The Big Sick

by Alan Rapp on July 7, 2017

in Movie Reviews 

  • Title: The Big Sick
  • IMDb: link

The Big Sick movie reviewWell, here’s an unique love story. Adapted from the true events of his own life, and co-written by his wife, The Big Sick stars Kumail Nanjiani as comedian and Uber driver Kumail whose relationship with Emily (Zoe Kazan) goes into a rough patch just prior to her being put into a medically-induced coma for an illness doctors struggle to properly diagnose. With Emily hospitalized, Kumail finds himself in the uncomfortable position of dealing with her parents (Holly Hunter and Ray Romano), and the expectations of his own parents (Anupam Kher and Zenobia Shroff) concerning his future.

Not as dark (or unconventional) as it sounds, The Big Sick fits pretty easily in the dramedy category with pieces of the real events exaggerated for either comedic or dramatic effect (or sometimes both). While it certainly has some romantic comedy leanings, the best parts of the movie come not from the conflict but the building of relationships, first between Kumail and Emily and later between Kumail and her parents. If you’ve seen the trailer you’ve seen almost all the film’s best jokes, but there’s still an enjoyable (if predictable) story to watch unfold.

The other thread to the story involves Kumail’s career as a struggling stand-up comedian which allows him to first meet Emily and later provides a sardonic and sarcastic support system (Aidy Bryant, Kurt Braunohler, and Bo Burnham) as his life gets more and more complicated following her illness. There’s some nice scenes here, but the primary focus of the movie is, of course, elsewhere. Romano and Hunter are both used well in supporting roles as parents initially distrustful of Kumail but also consumed with fear and doubt about the fate of her daughter and in need of all the support they can get.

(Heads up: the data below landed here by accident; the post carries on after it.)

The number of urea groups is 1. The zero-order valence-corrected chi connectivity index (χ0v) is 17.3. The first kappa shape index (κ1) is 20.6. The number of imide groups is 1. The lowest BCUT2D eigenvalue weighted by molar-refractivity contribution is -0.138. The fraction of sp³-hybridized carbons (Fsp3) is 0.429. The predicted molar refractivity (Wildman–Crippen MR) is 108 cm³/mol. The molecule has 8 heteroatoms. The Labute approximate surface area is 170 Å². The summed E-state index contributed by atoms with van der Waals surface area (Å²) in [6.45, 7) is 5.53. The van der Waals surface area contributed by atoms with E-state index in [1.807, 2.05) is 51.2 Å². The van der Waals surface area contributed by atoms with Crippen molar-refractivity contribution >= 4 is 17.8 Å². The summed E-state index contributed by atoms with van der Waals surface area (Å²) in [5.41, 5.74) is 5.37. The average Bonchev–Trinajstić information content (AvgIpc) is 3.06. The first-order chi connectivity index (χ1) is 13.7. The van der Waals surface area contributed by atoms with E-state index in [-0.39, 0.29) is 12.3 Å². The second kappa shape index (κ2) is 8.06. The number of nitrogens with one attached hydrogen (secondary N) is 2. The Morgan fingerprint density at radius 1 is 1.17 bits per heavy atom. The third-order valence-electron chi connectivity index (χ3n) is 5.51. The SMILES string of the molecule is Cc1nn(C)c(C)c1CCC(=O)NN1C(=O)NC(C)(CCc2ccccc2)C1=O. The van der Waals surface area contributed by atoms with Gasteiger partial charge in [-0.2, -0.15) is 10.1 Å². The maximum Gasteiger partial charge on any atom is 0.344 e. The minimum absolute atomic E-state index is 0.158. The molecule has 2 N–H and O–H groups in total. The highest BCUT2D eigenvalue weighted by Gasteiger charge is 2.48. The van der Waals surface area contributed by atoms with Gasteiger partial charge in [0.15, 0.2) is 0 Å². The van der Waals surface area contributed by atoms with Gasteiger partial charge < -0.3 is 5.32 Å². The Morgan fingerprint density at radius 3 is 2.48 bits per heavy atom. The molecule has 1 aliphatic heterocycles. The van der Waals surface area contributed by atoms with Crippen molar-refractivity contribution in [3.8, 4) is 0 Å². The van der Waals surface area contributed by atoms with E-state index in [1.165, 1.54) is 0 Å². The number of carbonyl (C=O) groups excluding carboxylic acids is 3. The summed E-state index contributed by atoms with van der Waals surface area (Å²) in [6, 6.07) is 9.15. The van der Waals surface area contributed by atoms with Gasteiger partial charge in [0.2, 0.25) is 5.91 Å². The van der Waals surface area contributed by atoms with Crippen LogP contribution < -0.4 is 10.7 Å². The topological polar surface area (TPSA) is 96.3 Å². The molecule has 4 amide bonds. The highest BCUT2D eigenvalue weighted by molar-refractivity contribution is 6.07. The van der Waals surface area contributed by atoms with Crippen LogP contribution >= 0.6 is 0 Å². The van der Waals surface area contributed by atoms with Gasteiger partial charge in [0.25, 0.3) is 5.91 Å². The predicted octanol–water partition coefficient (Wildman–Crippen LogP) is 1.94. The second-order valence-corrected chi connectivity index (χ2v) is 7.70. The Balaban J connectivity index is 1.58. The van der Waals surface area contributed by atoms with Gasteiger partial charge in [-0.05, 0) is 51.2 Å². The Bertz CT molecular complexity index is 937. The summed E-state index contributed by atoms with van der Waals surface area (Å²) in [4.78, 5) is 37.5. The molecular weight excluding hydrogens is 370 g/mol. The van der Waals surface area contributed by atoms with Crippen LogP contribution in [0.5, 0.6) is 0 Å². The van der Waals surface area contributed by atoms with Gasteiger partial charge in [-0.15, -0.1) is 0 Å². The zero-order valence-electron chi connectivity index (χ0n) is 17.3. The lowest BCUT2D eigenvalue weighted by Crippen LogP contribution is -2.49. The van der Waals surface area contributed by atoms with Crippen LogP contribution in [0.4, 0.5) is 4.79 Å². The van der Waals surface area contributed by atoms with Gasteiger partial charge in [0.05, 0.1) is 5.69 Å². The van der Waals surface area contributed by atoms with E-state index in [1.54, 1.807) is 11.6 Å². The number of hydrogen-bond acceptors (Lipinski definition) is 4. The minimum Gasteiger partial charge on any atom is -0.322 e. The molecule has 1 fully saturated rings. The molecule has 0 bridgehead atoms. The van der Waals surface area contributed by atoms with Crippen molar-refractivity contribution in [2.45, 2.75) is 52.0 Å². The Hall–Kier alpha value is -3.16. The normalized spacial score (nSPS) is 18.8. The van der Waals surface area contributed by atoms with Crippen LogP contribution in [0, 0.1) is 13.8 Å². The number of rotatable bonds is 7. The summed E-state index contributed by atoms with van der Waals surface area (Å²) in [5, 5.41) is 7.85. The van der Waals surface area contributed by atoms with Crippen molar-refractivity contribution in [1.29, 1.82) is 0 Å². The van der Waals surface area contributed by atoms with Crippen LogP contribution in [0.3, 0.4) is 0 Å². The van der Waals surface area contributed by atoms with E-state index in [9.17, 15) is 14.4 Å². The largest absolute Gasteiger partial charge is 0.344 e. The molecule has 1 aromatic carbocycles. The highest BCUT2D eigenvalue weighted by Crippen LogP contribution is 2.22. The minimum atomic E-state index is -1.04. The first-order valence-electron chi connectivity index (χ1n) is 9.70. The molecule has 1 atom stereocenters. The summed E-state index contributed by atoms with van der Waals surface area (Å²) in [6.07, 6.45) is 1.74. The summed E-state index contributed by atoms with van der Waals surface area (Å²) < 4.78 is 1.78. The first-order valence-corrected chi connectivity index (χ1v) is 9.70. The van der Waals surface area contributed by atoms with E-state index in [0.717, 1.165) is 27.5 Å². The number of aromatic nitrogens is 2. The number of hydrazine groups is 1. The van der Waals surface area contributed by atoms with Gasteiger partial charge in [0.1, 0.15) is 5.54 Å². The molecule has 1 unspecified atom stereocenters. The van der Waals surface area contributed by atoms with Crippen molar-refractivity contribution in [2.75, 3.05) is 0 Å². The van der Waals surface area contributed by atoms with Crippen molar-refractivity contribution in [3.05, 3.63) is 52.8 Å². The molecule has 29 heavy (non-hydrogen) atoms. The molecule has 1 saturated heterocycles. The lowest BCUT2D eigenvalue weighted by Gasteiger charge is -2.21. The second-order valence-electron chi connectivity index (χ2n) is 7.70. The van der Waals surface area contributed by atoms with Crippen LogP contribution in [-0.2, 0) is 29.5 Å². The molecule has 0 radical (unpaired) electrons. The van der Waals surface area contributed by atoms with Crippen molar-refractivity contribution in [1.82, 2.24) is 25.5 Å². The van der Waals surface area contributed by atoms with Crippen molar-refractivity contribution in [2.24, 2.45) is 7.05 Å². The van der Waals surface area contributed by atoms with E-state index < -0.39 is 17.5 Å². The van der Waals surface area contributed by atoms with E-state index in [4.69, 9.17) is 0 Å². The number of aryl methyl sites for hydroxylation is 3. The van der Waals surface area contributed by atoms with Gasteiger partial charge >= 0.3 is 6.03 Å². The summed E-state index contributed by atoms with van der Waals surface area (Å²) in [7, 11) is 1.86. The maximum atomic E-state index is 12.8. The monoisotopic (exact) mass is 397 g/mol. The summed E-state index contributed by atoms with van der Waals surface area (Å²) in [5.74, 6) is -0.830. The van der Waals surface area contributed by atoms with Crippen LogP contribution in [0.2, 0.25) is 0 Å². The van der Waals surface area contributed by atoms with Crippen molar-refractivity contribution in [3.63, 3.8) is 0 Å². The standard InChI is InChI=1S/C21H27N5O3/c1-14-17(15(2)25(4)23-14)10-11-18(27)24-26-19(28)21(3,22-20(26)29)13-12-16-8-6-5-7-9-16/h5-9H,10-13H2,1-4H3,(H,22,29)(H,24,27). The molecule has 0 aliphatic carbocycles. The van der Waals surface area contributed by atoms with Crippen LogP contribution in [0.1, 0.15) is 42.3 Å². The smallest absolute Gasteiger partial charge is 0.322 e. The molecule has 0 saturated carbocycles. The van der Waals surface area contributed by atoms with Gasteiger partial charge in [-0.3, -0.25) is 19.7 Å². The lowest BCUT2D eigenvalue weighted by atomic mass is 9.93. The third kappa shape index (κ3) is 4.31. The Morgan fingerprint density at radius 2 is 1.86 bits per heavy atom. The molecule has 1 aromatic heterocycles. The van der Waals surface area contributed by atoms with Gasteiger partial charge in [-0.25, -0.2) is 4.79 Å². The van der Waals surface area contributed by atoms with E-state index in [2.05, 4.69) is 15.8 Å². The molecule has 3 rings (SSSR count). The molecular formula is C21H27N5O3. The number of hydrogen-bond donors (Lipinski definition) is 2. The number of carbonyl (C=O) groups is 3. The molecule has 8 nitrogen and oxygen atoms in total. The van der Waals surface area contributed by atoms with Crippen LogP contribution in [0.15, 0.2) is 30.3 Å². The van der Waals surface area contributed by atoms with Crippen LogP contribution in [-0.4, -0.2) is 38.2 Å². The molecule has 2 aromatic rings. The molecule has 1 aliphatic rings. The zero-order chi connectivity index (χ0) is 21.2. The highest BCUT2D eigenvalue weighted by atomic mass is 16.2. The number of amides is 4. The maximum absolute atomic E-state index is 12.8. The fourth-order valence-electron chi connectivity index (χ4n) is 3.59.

In terms of a feel-good cross-cultural love story you could compare The Big Sick with something like Bend It Like Beckham. The fact that it is based on on real experiences gives the film a bit more weight, although several of its funniest moments are obviously due to exaggerations of the real story. In the end The Big Sick is an undeniably entertaining film with a nice message about love, acceptance, and second chances that, nevertheless, at times may be a bit too Hollywood for its own good.

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